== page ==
It was reported last week that the government holding company National Industrial and Commercial Investments Limited (NICIL) injected a further US$16 million into the Marriott project.
There is a lot of speculation taking place with respect to the likely voting behaviour of the population for the upcoming May 11 General Election.
It was reported last week that Mr Robert Persaud proposed the high cost of energy as the key constraint preventing the development of manufacturing in Guyana.
Part 2 By Tarron Khemraj Introduction Part 1 of this essay argued that the main motivation driving private investments under the Jagdeo-Ramotar dispensation is the desire to use political power for the purpose of expropriating economic and investment opportunities for associates of the ruling party.
Former President Jagdeo has carved out his own method of promoting private enterprise.
The 2012 preliminary census report – already two years late – is probably more famous for what it conceals than what it reveals.
Since independence several third or independent parties – UF, WPA, ROAR, GAP/ROAR and AFC – have won enough votes to have seats in Parliament, but none was able to win the election outright.
In part 1 of the column, I argued that cultural practices have to be observed within the constraints of politics and economics of the Guyanese society.
Part 1 Commenting on the Sonu Nigam concert, Mr. Romain Khan wrote a very perceptive letter titled `The Nigam concert and false consciousness’ (Stabroek News on May 12, 2014).
Recently several letter writers have questioned the veracity of Guyana’s GDP statistics, including the rate of growth of GDP.
The purpose of this column is to propose a non-exhaustive list of possible solutions for the crisis facing the sugar industry, a crisis mainly brought about by several political decisions over the years.
In the previous column (Apr 2, 2014), we observed two ideas relating to the origins of money – the Metallist view and the Chartalist view.
Introduction As far as policies promoting economic development go, I can think of few more important than greater economic integration of CARICOM.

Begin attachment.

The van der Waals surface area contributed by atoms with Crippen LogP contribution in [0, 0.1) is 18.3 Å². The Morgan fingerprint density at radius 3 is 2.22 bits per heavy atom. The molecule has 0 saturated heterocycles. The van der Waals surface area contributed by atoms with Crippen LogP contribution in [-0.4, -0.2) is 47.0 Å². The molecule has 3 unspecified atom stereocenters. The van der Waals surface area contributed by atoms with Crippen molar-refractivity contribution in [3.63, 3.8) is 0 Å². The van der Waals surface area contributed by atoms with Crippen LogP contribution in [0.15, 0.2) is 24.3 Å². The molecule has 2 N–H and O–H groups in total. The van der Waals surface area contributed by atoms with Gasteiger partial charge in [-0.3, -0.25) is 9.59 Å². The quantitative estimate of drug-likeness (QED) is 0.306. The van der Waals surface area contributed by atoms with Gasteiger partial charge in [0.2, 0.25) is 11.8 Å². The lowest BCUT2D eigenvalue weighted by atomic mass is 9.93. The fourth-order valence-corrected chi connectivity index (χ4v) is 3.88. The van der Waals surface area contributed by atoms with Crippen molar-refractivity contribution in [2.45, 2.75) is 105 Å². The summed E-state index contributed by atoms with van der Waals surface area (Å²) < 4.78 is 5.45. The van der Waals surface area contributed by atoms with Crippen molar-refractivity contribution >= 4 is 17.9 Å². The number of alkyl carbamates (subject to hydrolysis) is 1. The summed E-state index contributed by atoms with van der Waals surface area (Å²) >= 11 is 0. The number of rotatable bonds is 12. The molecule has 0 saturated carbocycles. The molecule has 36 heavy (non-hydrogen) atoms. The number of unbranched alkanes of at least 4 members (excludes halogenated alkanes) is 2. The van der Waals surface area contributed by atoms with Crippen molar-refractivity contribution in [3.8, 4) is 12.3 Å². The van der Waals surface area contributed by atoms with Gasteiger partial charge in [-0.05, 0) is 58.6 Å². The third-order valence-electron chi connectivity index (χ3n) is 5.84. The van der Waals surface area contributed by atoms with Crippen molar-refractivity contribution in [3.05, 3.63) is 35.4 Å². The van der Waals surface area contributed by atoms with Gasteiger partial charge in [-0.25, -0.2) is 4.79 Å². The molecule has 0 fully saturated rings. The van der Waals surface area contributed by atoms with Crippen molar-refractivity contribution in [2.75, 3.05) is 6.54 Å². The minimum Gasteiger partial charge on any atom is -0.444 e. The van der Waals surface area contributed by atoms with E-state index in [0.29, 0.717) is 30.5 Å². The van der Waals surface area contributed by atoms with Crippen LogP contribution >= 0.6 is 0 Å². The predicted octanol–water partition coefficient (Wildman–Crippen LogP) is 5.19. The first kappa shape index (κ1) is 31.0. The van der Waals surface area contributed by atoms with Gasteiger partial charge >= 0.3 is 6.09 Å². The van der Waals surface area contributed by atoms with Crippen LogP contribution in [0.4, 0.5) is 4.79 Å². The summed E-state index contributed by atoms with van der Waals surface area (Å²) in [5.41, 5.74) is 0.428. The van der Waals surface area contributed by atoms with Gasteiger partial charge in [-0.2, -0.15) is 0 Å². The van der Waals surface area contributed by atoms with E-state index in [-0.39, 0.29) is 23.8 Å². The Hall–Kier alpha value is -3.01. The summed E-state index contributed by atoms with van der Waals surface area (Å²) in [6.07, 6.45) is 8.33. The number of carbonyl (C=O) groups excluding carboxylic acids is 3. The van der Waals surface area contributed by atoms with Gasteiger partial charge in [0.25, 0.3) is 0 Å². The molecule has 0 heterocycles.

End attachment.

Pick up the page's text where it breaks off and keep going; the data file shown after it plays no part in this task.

If the PPP really wanted the Anti-Money Laundering and Countering the Financing of Terrorism bill (AML/CFT) it would have been passed since 2011 when it had the majority.
In the banking system of Guyana, Caribbean economies and many developing economies there is a surfeit of liquidity.
Introduction Foreign exchange (FX) markets in the emerging market economies are under pressure as economic growth in China slows and the Federal Reserve scales back asset purchases (takes liquidity out of the economy).
There have been much discussions and criticisms of APNU’s proposal of a social contract.
Development Watch – Tarron Khemraj Each year Guyana’s position in the world is made known by indices and data put together by global organizations such as the IMF, World Bank, Transparency International, The Economist Intelligence Unit, United Nations and others.
The press release on the Article IV consultation between Guyana and the IMF raised several important points, some of which dovetails nicely with the theme of unity and human development.
Introduction Many tend to believe, including yours truly, that if we can just chart a new constitution to promote some form of power sharing, establish the Public Procurement Commission, re-establish the Ombudsman, and similar good institutions the country could be on the path of economic certainty and national unity.
Introduction Recently the Bank of Guyana introduced a $5000 dollar note. Some see this as the result of inflation, while others see the move causing inflation.
Introduction Recently Minister Ashni Singh declared that the PPP will only implement the Public Procurement Commission (PPC) if cabinet gets an influence in the public procurement of goods and services.
Introduction The Stabroek News reported on October 24 that the Private Sector Commission (PSC) is deeply troubled about APNU’s statements regarding the Marriott project.
Privatization was seen as one of the “reform” measures for an economy transitioning from socialism to a marked-based capitalist economy.
Introduction GINA makes sure we are reminded that the G$208.8 billion budget is the largest ever presented in Parliament.